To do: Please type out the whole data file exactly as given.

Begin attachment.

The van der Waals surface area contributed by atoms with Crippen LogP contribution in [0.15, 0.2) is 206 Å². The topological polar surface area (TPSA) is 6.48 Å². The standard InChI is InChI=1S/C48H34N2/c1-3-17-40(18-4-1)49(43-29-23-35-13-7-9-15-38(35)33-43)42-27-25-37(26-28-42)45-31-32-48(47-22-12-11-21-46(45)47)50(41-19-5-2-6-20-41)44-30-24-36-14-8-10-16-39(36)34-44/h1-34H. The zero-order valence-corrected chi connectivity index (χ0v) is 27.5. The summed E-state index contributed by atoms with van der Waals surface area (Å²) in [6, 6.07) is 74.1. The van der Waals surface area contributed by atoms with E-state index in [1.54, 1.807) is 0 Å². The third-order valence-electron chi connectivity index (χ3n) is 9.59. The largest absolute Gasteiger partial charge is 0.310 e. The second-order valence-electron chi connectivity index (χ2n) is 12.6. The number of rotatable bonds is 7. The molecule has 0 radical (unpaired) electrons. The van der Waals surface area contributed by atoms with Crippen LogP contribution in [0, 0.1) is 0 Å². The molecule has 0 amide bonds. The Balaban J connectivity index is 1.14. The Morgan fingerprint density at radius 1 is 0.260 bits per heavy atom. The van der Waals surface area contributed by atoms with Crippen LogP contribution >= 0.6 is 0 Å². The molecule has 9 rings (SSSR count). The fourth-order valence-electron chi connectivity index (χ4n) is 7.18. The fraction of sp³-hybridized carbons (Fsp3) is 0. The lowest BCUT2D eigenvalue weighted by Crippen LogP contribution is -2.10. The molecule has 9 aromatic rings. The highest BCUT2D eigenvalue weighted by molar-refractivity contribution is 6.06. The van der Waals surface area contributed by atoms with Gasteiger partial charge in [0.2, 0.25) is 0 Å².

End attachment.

The van der Waals surface area contributed by atoms with Crippen LogP contribution in [0.15, 0.2) is 206 Å². The topological polar surface area (TPSA) is 6.48 Å². The standard InChI is InChI=1S/C48H34N2/c1-3-17-40(18-4-1)49(43-29-23-35-13-7-9-15-38(35)33-43)42-27-25-37(26-28-42)45-31-32-48(47-22-12-11-21-46(45)47)50(41-19-5-2-6-20-41)44-30-24-36-14-8-10-16-39(36)34-44/h1-34H. The zero-order valence-corrected chi connectivity index (χ0v) is 27.5. The summed E-state index contributed by atoms with van der Waals surface area (Å²) in [6, 6.07) is 74.1. The van der Waals surface area contributed by atoms with E-state index in [1.54, 1.807) is 0 Å². The third-order valence-electron chi connectivity index (χ3n) is 9.59. The largest absolute Gasteiger partial charge is 0.310 e. The second-order valence-electron chi connectivity index (χ2n) is 12.6. The number of rotatable bonds is 7. The molecule has 0 radical (unpaired) electrons. The van der Waals surface area contributed by atoms with Crippen LogP contribution in [0, 0.1) is 0 Å². The molecule has 0 amide bonds. The Balaban J connectivity index is 1.14. The Morgan fingerprint density at radius 1 is 0.260 bits per heavy atom. The van der Waals surface area contributed by atoms with Crippen LogP contribution >= 0.6 is 0 Å². The molecule has 9 rings (SSSR count). The fourth-order valence-electron chi connectivity index (χ4n) is 7.18. The fraction of sp³-hybridized carbons (Fsp3) is 0. The lowest BCUT2D eigenvalue weighted by Crippen LogP contribution is -2.10. The molecule has 9 aromatic rings. The highest BCUT2D eigenvalue weighted by molar-refractivity contribution is 6.06. The van der Waals surface area contributed by atoms with Gasteiger partial charge in [0.2, 0.25) is 0 Å².